Courtesy of Noah Silvestry
The Joseph Slifka Center for Jewish Life hosted its first Biotech Startup Fair this past weekend in an effort to promote awareness about the startup industry and connect startups with Yale students.
The fair, held at the Slifka Center, represents a collaboration between TAMID, an areligious business-focused student organization, and Start-Up Nation, an independent organization that provides resources for small-business owners and entrepreneurs. According to Robert Proner ’19, the events director for TAMID, 15 Israeli startups attended the fair.
Aaron Greenberg ’18, the president of TAMID at Yale, said the Yale chapter is one of 36 chapters that fall under the national TAMID organization. TAMID also offers fellowships to students traveling to Israel over the summer, with eight students being sent to Israel this coming summer on TAMID fellowships
“We get people who are interested in finance in general, not necessarily with experience, and give them hands-on experiences through consulting projects for firms and through a real investment fund,” Greenberg said.
Greenberg added that Start-Up Nation travels to college campuses annually and runs large tech fairs, bringing in between 15 to 20 Israeli companies. Many of the firms are looking to hire interns for this summer and are visiting Yale as part of a Northeast tour, Greenberg said. Proner added that though many of the startups present at the fair were part of the tour, TAMID invited several others independently.
According to Greenberg, Tel Aviv’s growing startup industry inspired the fair.
“Tech startups [in Tel Aviv] are growing at a faster rate than in Silicon Valley right now,” Greenberg said. “Tel Aviv as a city has the second highest concentration of tech startups [after] Silicon Valley. There’s so much that Israel has to offer in terms of innovation. Right now, that’s what we’re trying to advertise here: what Israel has to offer in terms of innovation and entrepreneurship, things that interest a lot of students on campus.”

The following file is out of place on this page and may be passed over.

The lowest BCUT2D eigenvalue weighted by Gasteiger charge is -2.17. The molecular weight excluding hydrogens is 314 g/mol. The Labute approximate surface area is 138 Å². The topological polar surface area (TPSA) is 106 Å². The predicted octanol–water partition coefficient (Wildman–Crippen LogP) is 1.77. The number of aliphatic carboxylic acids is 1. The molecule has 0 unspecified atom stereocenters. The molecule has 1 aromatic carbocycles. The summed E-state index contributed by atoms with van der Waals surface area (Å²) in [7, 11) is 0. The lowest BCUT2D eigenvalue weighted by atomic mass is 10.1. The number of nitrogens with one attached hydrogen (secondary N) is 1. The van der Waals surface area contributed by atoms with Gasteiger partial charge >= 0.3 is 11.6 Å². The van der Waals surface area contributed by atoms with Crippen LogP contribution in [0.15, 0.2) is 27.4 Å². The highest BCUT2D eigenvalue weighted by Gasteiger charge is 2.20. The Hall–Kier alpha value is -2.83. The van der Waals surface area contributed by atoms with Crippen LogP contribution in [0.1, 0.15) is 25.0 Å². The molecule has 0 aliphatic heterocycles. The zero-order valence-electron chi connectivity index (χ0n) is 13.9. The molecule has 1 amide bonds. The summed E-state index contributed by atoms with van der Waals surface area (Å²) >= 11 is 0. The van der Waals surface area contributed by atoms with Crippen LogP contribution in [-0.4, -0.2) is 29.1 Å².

Greenberg added that Yale sends roughly 60 students to Israel every summer, with 48 of them funded through Yale, indicating the amount of money Yale has to offer for students studying in Israel.
“We’re basically trying to advertise for people to go to Israel this summer,” Greenberg said.
Erik Uebelein, a territory account manager for Check Point Software Technologies, said the startup fair represents an opportunity for his organization to spread the word about its work. Check Point is an organization that provides solutions to prevent security threats and cyberattacks.
While Uebelein said that Check Point is not seeking interns at the moment, they will track students’ emails and will contact candidates if a position opens.
“I might potentially be in Israel this summer doing research, so I was looking for part-time opportunities,” said Tony Liu ’20, a startup fair attendee and staff reporter for the News. “I think it’s a cool thing that they’re doing. A lot of organizations have opportunities available.”
According to Jacob Bacon, co-founder and CEO of GradTrain, a “curated marketplace” for international students looking to study in the United States, the Northeast tour is an opportunity for his startup to raise awareness, forge relationships with universities and establish relationships with each campus.
Bacon added that his startup is offering internships in marketing, data science and machine learning, and has also traveled to the University of Pennsylvania, Temple University and New York University.
“We’re working with the TAMID students, and they’re helping us build the product with them,” said Liri Halperin, co-founder and CEO of Leo. “We are also able to be close to our target market and the feedback has been amazing.”
According to Halperin, Leo is a personal insurance assistant that helps users manage their insurance policies through Facebook Messenger chat. Halperin added that users on Leo take advantage of machine learning engines that analyze consumer data and use that to offer policies and services a user might need.
Halperin said the startup is offering internships in marketing, research and business development, in both Israel and the United States.
Correction, March 1: A previous version of the article incorrectly noted that eight students were sent last year to Israel on TAMID fellowships. In fact, eight students are being sent this year. The article was also not clear as to the roles of Aaron Greenberg ’18 and the Slifka Center. Greenberg serves as the current president of TAMID at Yale, and the Slifka Center was the host location for the event.